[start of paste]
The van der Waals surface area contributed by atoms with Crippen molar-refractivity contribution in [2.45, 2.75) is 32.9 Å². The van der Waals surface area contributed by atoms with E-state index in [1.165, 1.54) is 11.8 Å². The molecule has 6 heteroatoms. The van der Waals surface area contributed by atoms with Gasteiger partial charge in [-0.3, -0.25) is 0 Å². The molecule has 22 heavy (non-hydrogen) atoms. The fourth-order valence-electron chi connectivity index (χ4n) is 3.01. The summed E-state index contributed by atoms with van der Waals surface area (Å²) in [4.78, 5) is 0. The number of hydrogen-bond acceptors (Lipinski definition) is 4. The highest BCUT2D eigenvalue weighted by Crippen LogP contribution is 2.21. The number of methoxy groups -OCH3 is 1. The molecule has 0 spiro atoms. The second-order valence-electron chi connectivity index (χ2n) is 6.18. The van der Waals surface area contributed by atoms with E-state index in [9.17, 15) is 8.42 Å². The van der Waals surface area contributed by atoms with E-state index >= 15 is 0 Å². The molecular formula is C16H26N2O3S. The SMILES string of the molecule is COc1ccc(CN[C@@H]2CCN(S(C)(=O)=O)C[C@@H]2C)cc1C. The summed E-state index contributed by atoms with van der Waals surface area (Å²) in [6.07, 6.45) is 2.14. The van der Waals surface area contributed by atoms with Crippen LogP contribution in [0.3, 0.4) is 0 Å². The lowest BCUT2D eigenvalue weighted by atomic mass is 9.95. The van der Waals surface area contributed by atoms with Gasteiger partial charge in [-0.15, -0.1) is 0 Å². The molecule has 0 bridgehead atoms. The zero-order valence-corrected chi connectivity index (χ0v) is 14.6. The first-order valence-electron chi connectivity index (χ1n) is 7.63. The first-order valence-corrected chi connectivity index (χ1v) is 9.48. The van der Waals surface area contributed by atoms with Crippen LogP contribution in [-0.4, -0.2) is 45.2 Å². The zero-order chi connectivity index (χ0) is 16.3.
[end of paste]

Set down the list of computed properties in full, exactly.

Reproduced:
The van der Waals surface area contributed by atoms with Crippen molar-refractivity contribution in [2.45, 2.75) is 32.9 Å². The van der Waals surface area contributed by atoms with E-state index in [1.165, 1.54) is 11.8 Å². The molecule has 6 heteroatoms. The van der Waals surface area contributed by atoms with Gasteiger partial charge in [-0.3, -0.25) is 0 Å². The molecule has 22 heavy (non-hydrogen) atoms. The fourth-order valence-electron chi connectivity index (χ4n) is 3.01. The summed E-state index contributed by atoms with van der Waals surface area (Å²) in [4.78, 5) is 0. The number of hydrogen-bond acceptors (Lipinski definition) is 4. The highest BCUT2D eigenvalue weighted by Crippen LogP contribution is 2.21. The number of methoxy groups -OCH3 is 1. The molecule has 0 spiro atoms. The second-order valence-electron chi connectivity index (χ2n) is 6.18. The van der Waals surface area contributed by atoms with E-state index in [9.17, 15) is 8.42 Å². The van der Waals surface area contributed by atoms with E-state index >= 15 is 0 Å². The molecular formula is C16H26N2O3S. The SMILES string of the molecule is COc1ccc(CN[C@@H]2CCN(S(C)(=O)=O)C[C@@H]2C)cc1C. The summed E-state index contributed by atoms with van der Waals surface area (Å²) in [6.07, 6.45) is 2.14. The van der Waals surface area contributed by atoms with Crippen LogP contribution in [0.3, 0.4) is 0 Å². The lowest BCUT2D eigenvalue weighted by atomic mass is 9.95. The van der Waals surface area contributed by atoms with Gasteiger partial charge in [-0.15, -0.1) is 0 Å². The molecule has 0 bridgehead atoms. The zero-order valence-corrected chi connectivity index (χ0v) is 14.6. The first-order valence-electron chi connectivity index (χ1n) is 7.63. The first-order valence-corrected chi connectivity index (χ1v) is 9.48. The van der Waals surface area contributed by atoms with Crippen LogP contribution in [-0.4, -0.2) is 45.2 Å². The zero-order chi connectivity index (χ0) is 16.3.